I think readers are going to enjoy my book for a few reasons. One, it’s not a light read; Legend Land is not a piece of “fluff literature”. When you read Legend Land, you are going to follow a shifting, ever changing storyline and complex characters. I really feel my characters are going to draw readers in, in great part due to the genuine feel that you will get when reading about their emotions. The emotions my characters feel are genuine, and I know that because I felt those emotions while I was writing. That isn’t to say I felt like going on a murderous rampage while a character was doing that exact same thing in the book, but was I angry when I was writing that piece? Yes. When my characters are happy, sad, filled with vehement rage, deep anxiety or never ending confusion, I felt those emotions. Even though my characters vary from cold to humorous and sarcastic, many characters not even being human, they all have human emotions that I feel the reader will easily relate to and enjoy my book even more because of it.

How do you research your books?
Since I still am in school, I do a lot of research for my schoolwork and projects in general; if I’m interested in something, I research it. That being said, I did a lot of research for Legend Land specifically. I mainly use this wonderful, vast thing we have called the internet, ranging from forums or obscure pages devoted to the progeny of one Greek god, to skimming through Wikipedia for what I’m searching for. With Legend Land in particular, I did a lot of reading; I read the fairy tales, the folk lore, legends and all the stories that I wanted to include in my book. For other stories, I will use medical or scientific websites, or I’ll take an online course on it to get a basic, comprehensive understanding. Unless I’m doing research on a particular writing style, book, series or author, I will commonly use the internet, triple and quadruple checking my sources just to be safe.

Who or what inspired you to become a writer? 
I’ve always wanted to be an author; originally, in Kindergarten, when we were doing “writing time”, we didn’t have to do difficult things like math. I think my love of writing and wanting to be a writer grew from that. I’ve always really liked books, and all the stories I’ve read, all the joy I’ve received from books have fuelled me; eventually, I just wanted to contribute to the literary world that has been a companion of mine for my entire life. I wanted to be able to make people feel the whirlwind of emotions that I would feel when reading, or make something so amazing that people want to put on their shelves and read over and over again. After reading Christopher Paolini’s debut novel, “Eragon”, I began actively working at making writing a full-time career and lifelong profession. Admittedly, this was, at least in part, because I read he was a New York Times Bestselling Author at age 19, and I wanted to get published before him. However, the books I’ve read have always inspired me, and my family has always supported my dream; I think the overwhelming amount of support I’ve received from everyone, especially while my Kickstarter was going on, has really inspired me to take writing as seriously as I possibly can, because it is something I want to do for the rest of my life.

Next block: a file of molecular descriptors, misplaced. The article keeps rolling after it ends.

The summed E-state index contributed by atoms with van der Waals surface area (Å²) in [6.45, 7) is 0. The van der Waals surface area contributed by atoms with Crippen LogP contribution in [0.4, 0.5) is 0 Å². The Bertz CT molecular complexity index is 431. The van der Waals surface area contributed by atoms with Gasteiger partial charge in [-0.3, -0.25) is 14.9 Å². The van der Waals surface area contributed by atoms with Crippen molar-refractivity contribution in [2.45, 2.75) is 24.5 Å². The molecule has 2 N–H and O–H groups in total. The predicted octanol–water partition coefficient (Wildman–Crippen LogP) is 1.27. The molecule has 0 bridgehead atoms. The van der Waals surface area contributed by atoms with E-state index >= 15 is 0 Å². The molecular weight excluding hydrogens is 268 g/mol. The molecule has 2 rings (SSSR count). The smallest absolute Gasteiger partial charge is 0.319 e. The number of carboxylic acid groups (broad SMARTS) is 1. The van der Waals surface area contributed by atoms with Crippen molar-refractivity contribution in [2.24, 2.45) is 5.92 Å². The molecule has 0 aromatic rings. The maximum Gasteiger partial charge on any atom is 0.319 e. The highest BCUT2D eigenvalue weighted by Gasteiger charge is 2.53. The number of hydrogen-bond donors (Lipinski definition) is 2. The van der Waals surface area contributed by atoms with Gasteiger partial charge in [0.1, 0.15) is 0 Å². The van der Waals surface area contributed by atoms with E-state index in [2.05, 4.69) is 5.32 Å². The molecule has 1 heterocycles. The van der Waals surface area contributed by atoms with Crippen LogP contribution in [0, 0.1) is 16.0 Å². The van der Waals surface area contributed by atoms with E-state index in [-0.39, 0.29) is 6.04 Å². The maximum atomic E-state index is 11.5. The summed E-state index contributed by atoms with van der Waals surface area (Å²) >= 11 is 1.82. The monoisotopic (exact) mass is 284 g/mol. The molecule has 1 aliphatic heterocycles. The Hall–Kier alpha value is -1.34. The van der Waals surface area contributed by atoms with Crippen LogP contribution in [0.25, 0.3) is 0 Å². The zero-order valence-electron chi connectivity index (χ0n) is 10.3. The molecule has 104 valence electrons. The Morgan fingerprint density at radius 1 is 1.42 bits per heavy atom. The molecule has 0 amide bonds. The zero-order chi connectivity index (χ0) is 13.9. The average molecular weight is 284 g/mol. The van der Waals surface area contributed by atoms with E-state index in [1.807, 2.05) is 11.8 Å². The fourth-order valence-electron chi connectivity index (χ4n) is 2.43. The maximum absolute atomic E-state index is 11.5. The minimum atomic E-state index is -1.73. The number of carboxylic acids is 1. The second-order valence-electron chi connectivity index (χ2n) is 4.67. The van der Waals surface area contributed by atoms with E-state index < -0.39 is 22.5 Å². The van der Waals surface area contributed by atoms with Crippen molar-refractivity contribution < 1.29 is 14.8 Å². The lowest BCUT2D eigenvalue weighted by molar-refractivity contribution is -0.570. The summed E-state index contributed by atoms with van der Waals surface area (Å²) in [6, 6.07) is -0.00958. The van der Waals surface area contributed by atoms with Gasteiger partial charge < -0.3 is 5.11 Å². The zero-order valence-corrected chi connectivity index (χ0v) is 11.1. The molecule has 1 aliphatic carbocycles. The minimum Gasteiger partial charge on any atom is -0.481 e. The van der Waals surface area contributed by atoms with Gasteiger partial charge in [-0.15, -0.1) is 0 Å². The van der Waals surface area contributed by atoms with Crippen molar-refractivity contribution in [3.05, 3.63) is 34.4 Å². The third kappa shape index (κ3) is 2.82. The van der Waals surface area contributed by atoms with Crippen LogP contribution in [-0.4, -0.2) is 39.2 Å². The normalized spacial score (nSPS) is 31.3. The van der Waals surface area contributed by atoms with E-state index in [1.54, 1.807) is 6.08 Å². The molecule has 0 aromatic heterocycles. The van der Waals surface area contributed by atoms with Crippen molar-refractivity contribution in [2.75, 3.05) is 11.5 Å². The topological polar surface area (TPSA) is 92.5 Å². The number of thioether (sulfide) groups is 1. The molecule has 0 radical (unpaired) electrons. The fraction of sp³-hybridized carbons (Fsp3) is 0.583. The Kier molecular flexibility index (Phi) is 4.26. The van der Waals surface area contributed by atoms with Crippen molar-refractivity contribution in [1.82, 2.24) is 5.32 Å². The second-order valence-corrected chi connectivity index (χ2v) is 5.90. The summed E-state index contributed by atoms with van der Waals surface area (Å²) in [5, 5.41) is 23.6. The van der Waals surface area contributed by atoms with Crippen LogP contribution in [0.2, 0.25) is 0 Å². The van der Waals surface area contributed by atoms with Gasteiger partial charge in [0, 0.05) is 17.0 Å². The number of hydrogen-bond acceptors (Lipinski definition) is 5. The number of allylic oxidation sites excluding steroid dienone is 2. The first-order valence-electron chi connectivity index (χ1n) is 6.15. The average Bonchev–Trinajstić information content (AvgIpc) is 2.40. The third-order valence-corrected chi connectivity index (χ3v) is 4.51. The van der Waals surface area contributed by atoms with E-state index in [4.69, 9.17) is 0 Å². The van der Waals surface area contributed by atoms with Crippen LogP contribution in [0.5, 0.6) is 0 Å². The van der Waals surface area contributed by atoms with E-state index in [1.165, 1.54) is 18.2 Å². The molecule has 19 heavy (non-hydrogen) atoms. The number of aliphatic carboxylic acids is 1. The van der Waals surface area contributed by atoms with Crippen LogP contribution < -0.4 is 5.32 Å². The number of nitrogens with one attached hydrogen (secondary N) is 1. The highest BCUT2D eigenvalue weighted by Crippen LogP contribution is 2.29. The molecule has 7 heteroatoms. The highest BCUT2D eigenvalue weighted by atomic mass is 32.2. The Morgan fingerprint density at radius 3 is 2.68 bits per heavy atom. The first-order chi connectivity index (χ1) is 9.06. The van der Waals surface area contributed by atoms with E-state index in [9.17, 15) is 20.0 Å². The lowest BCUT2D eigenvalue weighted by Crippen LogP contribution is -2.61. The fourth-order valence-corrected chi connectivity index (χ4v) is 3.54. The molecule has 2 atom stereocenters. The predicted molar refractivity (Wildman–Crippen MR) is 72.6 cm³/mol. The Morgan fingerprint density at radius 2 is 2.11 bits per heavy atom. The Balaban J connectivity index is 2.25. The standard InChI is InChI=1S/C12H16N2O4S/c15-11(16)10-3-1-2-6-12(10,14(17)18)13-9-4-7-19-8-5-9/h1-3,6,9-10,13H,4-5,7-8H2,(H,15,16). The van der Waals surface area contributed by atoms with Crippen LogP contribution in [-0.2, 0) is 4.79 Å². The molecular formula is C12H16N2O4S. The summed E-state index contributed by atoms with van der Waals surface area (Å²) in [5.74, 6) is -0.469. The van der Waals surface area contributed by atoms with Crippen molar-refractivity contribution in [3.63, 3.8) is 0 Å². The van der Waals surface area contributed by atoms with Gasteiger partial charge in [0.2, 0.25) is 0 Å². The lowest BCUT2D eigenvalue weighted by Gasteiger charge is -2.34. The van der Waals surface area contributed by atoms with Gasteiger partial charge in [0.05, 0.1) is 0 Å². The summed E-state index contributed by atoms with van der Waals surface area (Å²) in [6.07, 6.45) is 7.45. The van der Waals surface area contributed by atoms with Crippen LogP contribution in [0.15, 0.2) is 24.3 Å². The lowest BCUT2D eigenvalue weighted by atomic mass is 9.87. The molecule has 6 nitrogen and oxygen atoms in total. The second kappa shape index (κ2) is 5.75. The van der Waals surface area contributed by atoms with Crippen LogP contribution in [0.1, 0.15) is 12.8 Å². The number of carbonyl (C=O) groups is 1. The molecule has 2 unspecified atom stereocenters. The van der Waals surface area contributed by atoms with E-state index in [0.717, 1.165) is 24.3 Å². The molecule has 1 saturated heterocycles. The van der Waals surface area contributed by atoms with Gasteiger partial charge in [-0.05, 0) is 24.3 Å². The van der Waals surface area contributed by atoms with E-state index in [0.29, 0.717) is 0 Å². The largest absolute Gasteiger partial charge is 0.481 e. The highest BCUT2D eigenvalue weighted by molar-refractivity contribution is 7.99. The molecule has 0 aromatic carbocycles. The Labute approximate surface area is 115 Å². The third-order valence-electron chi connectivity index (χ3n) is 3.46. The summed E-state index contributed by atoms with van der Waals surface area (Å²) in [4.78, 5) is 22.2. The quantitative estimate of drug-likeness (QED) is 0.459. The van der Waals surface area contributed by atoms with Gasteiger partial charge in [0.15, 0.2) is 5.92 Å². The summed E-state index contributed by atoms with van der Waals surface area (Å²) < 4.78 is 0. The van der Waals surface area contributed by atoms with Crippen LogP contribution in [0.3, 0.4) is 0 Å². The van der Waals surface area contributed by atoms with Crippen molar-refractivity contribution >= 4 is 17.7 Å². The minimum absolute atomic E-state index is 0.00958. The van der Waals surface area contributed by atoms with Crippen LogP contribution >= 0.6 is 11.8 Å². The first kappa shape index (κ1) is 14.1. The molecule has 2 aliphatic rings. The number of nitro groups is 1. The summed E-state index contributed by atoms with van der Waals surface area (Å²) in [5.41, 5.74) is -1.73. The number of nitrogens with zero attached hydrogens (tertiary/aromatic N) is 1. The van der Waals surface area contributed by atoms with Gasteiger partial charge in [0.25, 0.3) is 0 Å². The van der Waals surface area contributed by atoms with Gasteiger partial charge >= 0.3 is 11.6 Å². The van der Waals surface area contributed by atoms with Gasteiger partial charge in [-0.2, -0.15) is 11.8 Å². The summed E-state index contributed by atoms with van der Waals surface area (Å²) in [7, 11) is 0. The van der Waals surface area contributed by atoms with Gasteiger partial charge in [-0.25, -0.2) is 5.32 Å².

What books or authors have most influenced your life?

J.K. Rowling, Orson Scott Card, Christopher Paolini, Derek Landy, Mary Shelley, H.P. Lovecraft, Edgar A. Poe and Jenny Nimmo, and their works, were all, and continue to be, influential to me and my writing. Frank Beddor’s “Looking Glass Wars” series has heavily influenced me; his style and illustrations inspired me like nothing else at the time. There are many things besides books and authors that have influenced my life and writing style; I heavily draw off of many anime I’ve seen (for those of you who don’t know, “anime” is a style of Japanese cartoon), movies, TV shows and life around me.

When you’re not writing, how do you spend your time?

When I’m not writing, I tend to enjoy the heavily sought after, much elusive “sleep”; having my head hit a soft pillow at the end of the day is bliss, and it’s something I love doing. I also enjoy indulging in several different media forms: anime (commonly action, dark/suspense, sci-fi and fantasy), television shows (same), video games (of the RPG variety commonly), western cartoons and movies (I’m a sucker for a decent feel good film). I enjoy playing board and card games with my two younger brothers, and inventing my own. Since my family and I travel full time, I also really enjoy getting out of the house; hiking, visiting museums or interesting places. Music plays a big part in my writing; I can’t play any instruments to any level of appreciable skill, but I enjoy listening to music often. And, I will admit, engaging in “social interaction” with others has its merits as well, and is something I like to do. Of course, I think it goes without saying I just love to read; if it’s a good book,  I will lay my hands on it and not let go until it has been thoroughly read.